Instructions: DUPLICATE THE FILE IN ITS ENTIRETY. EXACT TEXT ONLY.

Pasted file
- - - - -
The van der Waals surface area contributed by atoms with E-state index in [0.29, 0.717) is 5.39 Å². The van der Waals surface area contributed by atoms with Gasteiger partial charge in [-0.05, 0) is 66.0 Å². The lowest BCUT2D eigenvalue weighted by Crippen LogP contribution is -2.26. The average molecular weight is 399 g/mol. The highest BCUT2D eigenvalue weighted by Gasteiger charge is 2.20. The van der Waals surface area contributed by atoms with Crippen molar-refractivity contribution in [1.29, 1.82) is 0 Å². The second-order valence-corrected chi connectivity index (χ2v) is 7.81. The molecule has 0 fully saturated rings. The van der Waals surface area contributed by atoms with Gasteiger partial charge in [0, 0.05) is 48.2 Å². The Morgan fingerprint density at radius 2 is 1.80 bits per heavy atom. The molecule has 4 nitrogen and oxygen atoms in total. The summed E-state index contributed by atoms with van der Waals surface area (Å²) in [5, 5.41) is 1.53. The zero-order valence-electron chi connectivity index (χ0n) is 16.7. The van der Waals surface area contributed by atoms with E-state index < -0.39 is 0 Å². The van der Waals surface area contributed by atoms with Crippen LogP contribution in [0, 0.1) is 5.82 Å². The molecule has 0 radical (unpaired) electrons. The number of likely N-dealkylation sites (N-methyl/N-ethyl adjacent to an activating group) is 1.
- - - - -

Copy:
The van der Waals surface area contributed by atoms with E-state index in [0.29, 0.717) is 5.39 Å². The van der Waals surface area contributed by atoms with Gasteiger partial charge in [-0.05, 0) is 66.0 Å². The lowest BCUT2D eigenvalue weighted by Crippen LogP contribution is -2.26. The average molecular weight is 399 g/mol. The highest BCUT2D eigenvalue weighted by Gasteiger charge is 2.20. The van der Waals surface area contributed by atoms with Crippen molar-refractivity contribution in [1.29, 1.82) is 0 Å². The second-order valence-corrected chi connectivity index (χ2v) is 7.81. The molecule has 0 fully saturated rings. The van der Waals surface area contributed by atoms with Gasteiger partial charge in [0, 0.05) is 48.2 Å². The Morgan fingerprint density at radius 2 is 1.80 bits per heavy atom. The molecule has 4 nitrogen and oxygen atoms in total. The summed E-state index contributed by atoms with van der Waals surface area (Å²) in [5, 5.41) is 1.53. The zero-order valence-electron chi connectivity index (χ0n) is 16.7. The van der Waals surface area contributed by atoms with E-state index < -0.39 is 0 Å². The van der Waals surface area contributed by atoms with Crippen LogP contribution in [0, 0.1) is 5.82 Å². The molecule has 0 radical (unpaired) electrons. The number of likely N-dealkylation sites (N-methyl/N-ethyl adjacent to an activating group) is 1.